Sonya was rude about John Wyndham. I wasn’t happy about that. She was rude about Stephen King, too, and Iain Banks, neither of whom I’ve ever read, although she also mentioned The Day of the Jackal which I think was the first properly adult novel I read, so she gets points for that.

But back to the Morning Fix, hosted by Chris Flynn. Despite my stupidity in sitting next to the door it was a great session. Only one of the authors was familiar to me, Rodney Hall, whose novel The Island in the Mind I read more than a decade ago. Beautifully written, I seem to remember, and obviously the work of a colossal imagination, but not a book that set me on fire. I haven’t read any of his work since. The other writers featured were David Brooks, Maggie MacKellar, Lisa Lang and Kate Howarth. All were impressive. Brooks captivated with a handful of poems that ranged from love to childhood imaginings of armadas and volcanoes; MacKellar explored the pain and rage of coming to terms with her husband’s suicide; Hall’s memories of London during the Blitz were enlivened by miraculously recalled detail; and Howarth’s time as a pregnant 15-year-old in the hands of Catholic nuns was brought beautifully, if painfully, to life. We’ve all heard about the obscenities committed by nuns in Ireland during the 50s and 60s; I’d not been aware these things had occurred in Australia as well.

Lang was of particular interest to me. Her fictionalised biography of Edward Cole, founder of Melbourne’s Cole’s Book Arcade, struck a real chord because like many kids the Cole’s Funny Picture Books are iconic memories of my childhood. She’s also written a non-fiction title, E.W. Cole – Chasing the Rainbow. There were rainbows on the covers of the Picture Books if I remember correctly.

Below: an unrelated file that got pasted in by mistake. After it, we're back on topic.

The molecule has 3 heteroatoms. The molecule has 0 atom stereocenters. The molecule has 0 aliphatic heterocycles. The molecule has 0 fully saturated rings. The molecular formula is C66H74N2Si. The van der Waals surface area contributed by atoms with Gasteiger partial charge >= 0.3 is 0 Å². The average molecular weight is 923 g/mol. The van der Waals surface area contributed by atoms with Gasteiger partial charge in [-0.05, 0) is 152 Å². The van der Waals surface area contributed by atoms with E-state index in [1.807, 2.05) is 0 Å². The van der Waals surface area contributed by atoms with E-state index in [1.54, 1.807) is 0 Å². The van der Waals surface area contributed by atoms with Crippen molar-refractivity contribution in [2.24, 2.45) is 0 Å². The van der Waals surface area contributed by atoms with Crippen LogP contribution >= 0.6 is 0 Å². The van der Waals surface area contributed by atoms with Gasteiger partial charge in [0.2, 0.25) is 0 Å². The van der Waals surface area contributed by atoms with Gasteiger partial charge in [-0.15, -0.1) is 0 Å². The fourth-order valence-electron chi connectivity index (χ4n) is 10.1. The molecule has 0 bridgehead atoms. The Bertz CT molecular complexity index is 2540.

Of course writers festivals aren’t all about attending sessions and listening to writers bang on. Later in the afternoon I was drinking Fat Yak in Fed Square, talking Harry Potter and Philip Pullman and the stupendously awesome Ursula Le Guin’s Wizard of Earthsea. OK yes, the people I was drinking with were involved in the festival’s schools program, but still.

I’ve just realised I haven’t detailed most of the books these writers are currently spruiking, so for the record:

Ben Law – The Family Law

Sonya Hartnett – The Midnight Zoo

Alex Miller – Love Song

David Brooks – The Umbrella Club (which he didn’t read from at the Fix)

Maggie MacKellar – When it Rains

Rodney Hall – Popeye Never Told You

Lisa Lang – Utopian Man

Kate Howarth – Ten Hail Marys

Most of these books have won or been shortlisted for a variety of prizes.

Sunday: Joe Bageant, then Going Down Swinging’s 30th birthday. Oh, and some other magazines, what were they again? Meanjin and Overland. Yeah, them. And then Dogs Tales at the Toff.

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One comment

  1. ‘Rude about John Wyndham’? I remember choosing Wyndham as one of the few select books I would bring with me to the Festival; I remember saying I loved his books and that they hugely widened my imagination when I read them as a teenager; I remember using him as an example of the books I encourage my younger sister to read. Rude? Where’s the rude? I love Wyndham, and have done for 30 years – I’m unlikely to bag him. Oh, I remember also saying that, given the era in which the books were written, they could read as sexist – is that rude? or is that just a fact? I said Stephen King was delicious trash, and that Iain Banks had never lived up to his early promise. Is it rude to say such things? Better to pretend there’s quality where there isn’t? That, surely, is the worst form of ‘criticism’.

    You shouldn’t use your blog to make people look bad. It is difficult enough to get on the stage and do what we have to, without thereafter being deliberately misrepresented.